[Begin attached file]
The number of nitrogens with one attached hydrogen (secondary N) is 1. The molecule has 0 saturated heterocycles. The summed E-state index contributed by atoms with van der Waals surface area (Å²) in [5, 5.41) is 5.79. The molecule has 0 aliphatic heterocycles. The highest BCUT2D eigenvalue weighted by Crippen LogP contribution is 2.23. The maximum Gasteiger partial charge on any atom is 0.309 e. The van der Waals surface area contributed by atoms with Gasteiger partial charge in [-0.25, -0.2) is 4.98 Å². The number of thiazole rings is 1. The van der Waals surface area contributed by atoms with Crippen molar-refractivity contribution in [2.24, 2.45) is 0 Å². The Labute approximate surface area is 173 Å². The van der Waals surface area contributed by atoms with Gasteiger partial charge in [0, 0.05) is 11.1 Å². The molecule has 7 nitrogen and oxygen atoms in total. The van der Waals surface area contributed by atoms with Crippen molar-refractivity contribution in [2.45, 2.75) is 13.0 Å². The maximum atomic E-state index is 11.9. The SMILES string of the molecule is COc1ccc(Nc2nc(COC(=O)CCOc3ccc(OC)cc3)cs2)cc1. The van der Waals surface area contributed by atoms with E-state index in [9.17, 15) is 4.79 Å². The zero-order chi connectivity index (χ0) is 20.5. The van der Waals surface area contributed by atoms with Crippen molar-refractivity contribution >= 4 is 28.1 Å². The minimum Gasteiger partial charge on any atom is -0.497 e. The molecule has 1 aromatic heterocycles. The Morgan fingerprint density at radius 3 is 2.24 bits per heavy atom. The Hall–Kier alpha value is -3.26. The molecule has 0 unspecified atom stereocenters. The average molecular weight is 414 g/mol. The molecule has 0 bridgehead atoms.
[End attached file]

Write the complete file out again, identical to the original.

The number of nitrogens with one attached hydrogen (secondary N) is 1. The molecule has 0 saturated heterocycles. The summed E-state index contributed by atoms with van der Waals surface area (Å²) in [5, 5.41) is 5.79. The molecule has 0 aliphatic heterocycles. The highest BCUT2D eigenvalue weighted by Crippen LogP contribution is 2.23. The maximum Gasteiger partial charge on any atom is 0.309 e. The van der Waals surface area contributed by atoms with Gasteiger partial charge in [-0.25, -0.2) is 4.98 Å². The number of thiazole rings is 1. The van der Waals surface area contributed by atoms with Crippen molar-refractivity contribution in [2.24, 2.45) is 0 Å². The Labute approximate surface area is 173 Å². The van der Waals surface area contributed by atoms with Gasteiger partial charge in [0, 0.05) is 11.1 Å². The molecule has 7 nitrogen and oxygen atoms in total. The van der Waals surface area contributed by atoms with Crippen molar-refractivity contribution in [2.45, 2.75) is 13.0 Å². The maximum atomic E-state index is 11.9. The SMILES string of the molecule is COc1ccc(Nc2nc(COC(=O)CCOc3ccc(OC)cc3)cs2)cc1. The van der Waals surface area contributed by atoms with E-state index in [9.17, 15) is 4.79 Å². The zero-order chi connectivity index (χ0) is 20.5. The van der Waals surface area contributed by atoms with Crippen molar-refractivity contribution >= 4 is 28.1 Å². The minimum Gasteiger partial charge on any atom is -0.497 e. The molecule has 1 aromatic heterocycles. The Morgan fingerprint density at radius 3 is 2.24 bits per heavy atom. The Hall–Kier alpha value is -3.26. The molecule has 0 unspecified atom stereocenters. The average molecular weight is 414 g/mol. The molecule has 0 bridgehead atoms.